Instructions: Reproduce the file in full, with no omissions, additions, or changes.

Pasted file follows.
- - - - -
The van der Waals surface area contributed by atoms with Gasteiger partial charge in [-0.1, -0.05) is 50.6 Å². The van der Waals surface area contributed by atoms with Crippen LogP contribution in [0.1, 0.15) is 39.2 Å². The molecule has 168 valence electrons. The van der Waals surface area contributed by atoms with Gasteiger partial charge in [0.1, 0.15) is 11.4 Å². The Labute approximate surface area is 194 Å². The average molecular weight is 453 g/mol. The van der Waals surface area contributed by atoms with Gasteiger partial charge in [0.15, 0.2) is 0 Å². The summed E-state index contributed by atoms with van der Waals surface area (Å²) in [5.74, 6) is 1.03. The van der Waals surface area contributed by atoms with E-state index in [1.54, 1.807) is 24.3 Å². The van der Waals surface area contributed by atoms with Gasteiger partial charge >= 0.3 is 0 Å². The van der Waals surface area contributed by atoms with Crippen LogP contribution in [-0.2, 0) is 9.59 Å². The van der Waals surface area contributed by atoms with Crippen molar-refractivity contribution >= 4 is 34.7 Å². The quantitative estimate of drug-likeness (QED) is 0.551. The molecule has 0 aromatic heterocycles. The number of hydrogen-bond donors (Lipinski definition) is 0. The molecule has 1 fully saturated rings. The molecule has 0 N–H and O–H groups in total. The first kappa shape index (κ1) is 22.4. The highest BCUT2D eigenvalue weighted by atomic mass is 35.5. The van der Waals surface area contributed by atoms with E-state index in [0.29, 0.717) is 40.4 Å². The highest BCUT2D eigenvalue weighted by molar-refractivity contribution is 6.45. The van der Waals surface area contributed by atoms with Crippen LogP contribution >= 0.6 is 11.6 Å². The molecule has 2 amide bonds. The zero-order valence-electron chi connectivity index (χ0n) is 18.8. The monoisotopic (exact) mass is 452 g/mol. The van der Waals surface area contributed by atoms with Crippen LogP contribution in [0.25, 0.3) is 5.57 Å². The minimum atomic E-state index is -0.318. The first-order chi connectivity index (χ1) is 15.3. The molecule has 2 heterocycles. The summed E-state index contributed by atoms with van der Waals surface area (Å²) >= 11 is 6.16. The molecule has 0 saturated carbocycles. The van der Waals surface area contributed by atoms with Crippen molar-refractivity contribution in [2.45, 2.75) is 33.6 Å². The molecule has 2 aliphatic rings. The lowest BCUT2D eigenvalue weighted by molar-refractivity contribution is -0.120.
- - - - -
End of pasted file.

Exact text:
The van der Waals surface area contributed by atoms with Gasteiger partial charge in [-0.1, -0.05) is 50.6 Å². The van der Waals surface area contributed by atoms with Crippen LogP contribution in [0.1, 0.15) is 39.2 Å². The molecule has 168 valence electrons. The van der Waals surface area contributed by atoms with Gasteiger partial charge in [0.1, 0.15) is 11.4 Å². The Labute approximate surface area is 194 Å². The average molecular weight is 453 g/mol. The van der Waals surface area contributed by atoms with Gasteiger partial charge in [0.15, 0.2) is 0 Å². The summed E-state index contributed by atoms with van der Waals surface area (Å²) in [5.74, 6) is 1.03. The van der Waals surface area contributed by atoms with E-state index in [1.54, 1.807) is 24.3 Å². The van der Waals surface area contributed by atoms with Gasteiger partial charge >= 0.3 is 0 Å². The van der Waals surface area contributed by atoms with Crippen LogP contribution in [-0.2, 0) is 9.59 Å². The van der Waals surface area contributed by atoms with Crippen molar-refractivity contribution >= 4 is 34.7 Å². The quantitative estimate of drug-likeness (QED) is 0.551. The molecule has 0 aromatic heterocycles. The number of hydrogen-bond donors (Lipinski definition) is 0. The molecule has 1 fully saturated rings. The molecule has 0 N–H and O–H groups in total. The first kappa shape index (κ1) is 22.4. The highest BCUT2D eigenvalue weighted by atomic mass is 35.5. The van der Waals surface area contributed by atoms with E-state index in [0.29, 0.717) is 40.4 Å². The highest BCUT2D eigenvalue weighted by molar-refractivity contribution is 6.45. The van der Waals surface area contributed by atoms with Crippen LogP contribution >= 0.6 is 11.6 Å². The molecule has 2 amide bonds. The zero-order valence-electron chi connectivity index (χ0n) is 18.8. The monoisotopic (exact) mass is 452 g/mol. The van der Waals surface area contributed by atoms with Crippen LogP contribution in [0.25, 0.3) is 5.57 Å². The minimum atomic E-state index is -0.318. The first-order chi connectivity index (χ1) is 15.3. The molecule has 2 heterocycles. The summed E-state index contributed by atoms with van der Waals surface area (Å²) >= 11 is 6.16. The molecule has 0 saturated carbocycles. The van der Waals surface area contributed by atoms with Crippen molar-refractivity contribution in [2.45, 2.75) is 33.6 Å². The molecule has 2 aliphatic rings. The lowest BCUT2D eigenvalue weighted by molar-refractivity contribution is -0.120.